For calibrating a real system (with uncertainties in forcing, observations, and model structure and parameters), the acceptance rate of the adapted KGE is lower than that of the formal likelihood function, but higher than that of the log-transformation (Fig. 6a) for calibrations using both short and long observations. The convergence rate is almost identical between the formal likelihood function and the adapted KGE (higher than the log-transformation, Fig. 6b). This indicates that our approach has a same efficiency as the formal likelihood function and a higher efficiency than the log-transformation for calibrations of a system with more uncertainties. With more observations in calibrations, the unidentified parameters K0 and UZL (Fig. 6c and d) using the adapted KGE and the formal likelihood function become identified (Fig. 6g and h). The identified parameter values for K0 (Fig. 6g) show a similar distribution that is different from the log-transformation, while the identified parameter values for UZL (Fig. 6h) differ between the three approaches. The identified parameter K1 with 1-year observations in calibration (Fig. 6e) shows a similar distribution to using 10-year observations (Fig. 6i) between the adapted KGE and the formal likelihood function, which is different from the log-transformation. The density is higher at the peak when using more observations (Fig. 6i). For the identified parameter MAXBAS between the three approaches is similar when using 1-year observations for calibration (Fig. 6f), but it changes after adding more observations into calibration (Fig. 6g), where the adapted KGE approach shows a similar distribution as the log-transformation. This suggests that using different likelihood functions may lead to different identified model parameters for a system with various uncertainties due to parameter interactions. More information may be needed to confine the model parameters.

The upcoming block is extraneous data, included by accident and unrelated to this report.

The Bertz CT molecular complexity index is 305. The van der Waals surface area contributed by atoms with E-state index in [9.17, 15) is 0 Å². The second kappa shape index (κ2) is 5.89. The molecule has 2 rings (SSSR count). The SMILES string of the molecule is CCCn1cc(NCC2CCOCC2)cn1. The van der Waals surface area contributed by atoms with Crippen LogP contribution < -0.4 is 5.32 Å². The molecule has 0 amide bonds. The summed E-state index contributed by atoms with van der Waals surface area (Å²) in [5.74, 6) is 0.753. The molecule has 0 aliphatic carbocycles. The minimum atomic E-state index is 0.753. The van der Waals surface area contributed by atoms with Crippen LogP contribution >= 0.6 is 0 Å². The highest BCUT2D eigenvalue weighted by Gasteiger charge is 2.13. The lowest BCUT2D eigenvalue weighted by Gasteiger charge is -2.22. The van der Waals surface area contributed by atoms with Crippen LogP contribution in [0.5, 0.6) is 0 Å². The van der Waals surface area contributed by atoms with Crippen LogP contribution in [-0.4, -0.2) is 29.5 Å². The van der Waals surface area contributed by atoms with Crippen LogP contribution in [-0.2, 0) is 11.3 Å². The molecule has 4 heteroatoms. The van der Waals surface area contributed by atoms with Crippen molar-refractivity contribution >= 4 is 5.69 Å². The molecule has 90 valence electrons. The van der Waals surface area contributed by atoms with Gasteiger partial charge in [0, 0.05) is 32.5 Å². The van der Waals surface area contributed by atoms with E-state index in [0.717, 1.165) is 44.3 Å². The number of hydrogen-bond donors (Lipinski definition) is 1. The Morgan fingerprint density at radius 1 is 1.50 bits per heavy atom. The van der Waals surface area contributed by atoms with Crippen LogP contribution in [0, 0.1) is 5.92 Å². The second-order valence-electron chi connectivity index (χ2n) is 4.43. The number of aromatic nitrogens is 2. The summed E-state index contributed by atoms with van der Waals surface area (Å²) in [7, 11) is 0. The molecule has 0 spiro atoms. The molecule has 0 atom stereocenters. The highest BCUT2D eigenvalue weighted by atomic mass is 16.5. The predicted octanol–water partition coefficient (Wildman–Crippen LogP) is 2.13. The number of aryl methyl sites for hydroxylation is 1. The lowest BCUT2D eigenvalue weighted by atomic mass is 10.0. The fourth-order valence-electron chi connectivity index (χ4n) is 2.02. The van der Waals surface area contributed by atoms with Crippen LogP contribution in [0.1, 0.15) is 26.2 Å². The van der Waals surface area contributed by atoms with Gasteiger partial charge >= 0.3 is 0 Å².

General performance (KGE), variability (